Wednesday, September 20, 2017

Camp CommUNITY Reflection - Tara Haelle

Tara Haelle
Written in 2010

Camp CommUNITY Camper 1995, Counselor 1997
Bachelor’s Degree in Plan II and English, University of Texas, 2000
Most Outstanding First Year Teacher, Arlington ISD
Valedictorian at Martin High School, 1996
World-Traveler, backpacked through 40 countries

          It's been over 15 years since my last day of Camp CommUNITY as a delegate in 1995, and yet I clearly remember how sorry I was to be saying goodbye to people I hadn't even met just five days earlier. In those five emotional, intense, thoughtful days, I thought I had made friends for life, and I did see many of my camp friends frequently over the next two years or so. Then, as usually happens with friends in our younger years, they faded my life gradually and quietly. Not so, however, with the lessons and experiences of Camp Community itself.

          While it might be surprising to acknowledge that the people themselves became part of the background while the actual conversations of that week remain crisply embedded in my memory, this is exactly what happened, and it gets to the heart of Camp CommUNITY's magic. The camp brought together strangers from diverse backgrounds to explore fears, insecurities, prejudices, ways of leading and ways of overcoming in a unique experience that still informs the way I live my life today. At random and unexpected moments, I will suddenly remember when my share group adviser Jeff told me how beautiful I was, or I will remember in some of my darker moments the relationship diagram of concentric circles we had to draw and fill with the people in our lives who love and support us. My diagram was more crowded than those of my share group members, and I have never taken that fortunate fact for granted since.

          I still have the letter I wrote to myself on the last day, mailed to me a year later. And, of course, I remember the wrenching segregation exercise that had such a deep impact on me that I continue to recall how it felt when I find myself in less intense but nonetheless similar de facto situations today. In fact, that exercise, like several other activities during this camp, so profoundly affected me that it inspired a related exercise I did with my own high school students as a teacher years later. I also remember specific discussions we Camp CommUNITY delegates had during the camp which influenced the way I spoke to my students and how I designed certain lessons, especially when teaching novels like To Kill a Mockingbird or instructing my journalism students how to interview and write fairly, responsibly, and sensitively.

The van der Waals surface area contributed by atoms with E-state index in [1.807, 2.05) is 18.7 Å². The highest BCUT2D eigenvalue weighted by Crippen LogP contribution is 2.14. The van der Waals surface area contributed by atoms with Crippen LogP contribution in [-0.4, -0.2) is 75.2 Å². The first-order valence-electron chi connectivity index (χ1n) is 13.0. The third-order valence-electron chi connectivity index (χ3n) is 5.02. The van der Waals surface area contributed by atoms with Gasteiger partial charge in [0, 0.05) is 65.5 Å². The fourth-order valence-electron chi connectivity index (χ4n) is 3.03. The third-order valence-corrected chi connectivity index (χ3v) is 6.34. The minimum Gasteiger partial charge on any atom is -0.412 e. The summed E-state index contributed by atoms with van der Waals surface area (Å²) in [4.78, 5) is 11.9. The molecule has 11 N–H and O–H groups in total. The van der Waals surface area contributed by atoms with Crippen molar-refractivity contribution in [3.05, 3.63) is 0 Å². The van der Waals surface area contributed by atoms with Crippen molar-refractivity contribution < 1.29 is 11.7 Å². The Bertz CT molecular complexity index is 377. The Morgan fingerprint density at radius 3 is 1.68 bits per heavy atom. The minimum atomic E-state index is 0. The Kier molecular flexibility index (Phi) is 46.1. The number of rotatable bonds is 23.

I returned to Camp CommUNITY two years later as a college counselor in 1997, thrilled to go through the camp again in a leadership role. I was not disappointed. The ability to facilitate a similar experience for new delegates to the one I had participated in was just as rich and fulfilling - if not more so - as I had hoped. I am still in touch with several of the students who attended camp when I was a counselor - I had known them before they attended - and that remarkable week continues to come up in occasional conversations to this day. Also to this day, when I hear a certain couple of songs, such as Garth Brooks' The River, that were played each night in our final activity, I still recall the first time I heard them at the camp.

          Perhaps the only frustrating aspect of Camp CommUNITY is the difficulty I have in trying to describe it to others. When I taught at Sam Houston High School for five years, I tried to recruit students to attend the camp each year. I could explain algebra and geometry to my SAT prep students, grammar to my freshmen and AP style to seniors in journalism... and yet I struggled to describe one of the most influential experiences of my youth to those same students. The words I chose were always inadequate or almost misleading, and I relied primarily on my enthusiasm to convince students to attend. When they returned, that fiery enthusiasm exuded from them as well.

          Although I am only 32, I have lived a rich life already, having backpacked through over forty countries, climbed Kilimanjaro, completed an Olympic-length triathlon and gone scuba diving with ten different species of sharks. I have been published in dozens of local and national publications, worked in London and Australia, and been recognized for my work with awards like Most Outstanding First Year Teacher when I taught in Arlington ISD. It’s not a stretch to say that some of the confidence that enabled me to take on these challenges and accomplish so much stemmed in part from things I learned about myself at Camp CommUNITY. Learning about positive interaction with people of radically different cultures certainly influenced the way I traveled as well. I still teach as a teaching assistant, and I still remember things I learned, whether internally or explicitly through Camp CommUNITY   activities, as I teach.

          I know there are parts of this camping experience that will find their way into the way I raise my son, just as they infiltrated and benefitted my teaching. And I know that those nuggets of wisdom, the fruit of just five days at Camp CommUNITY well over a decade ago, will be among the most important aspects of the legacy I leave, through my words and actions, to my son, my students, and all those whose lives I touch.

 

 

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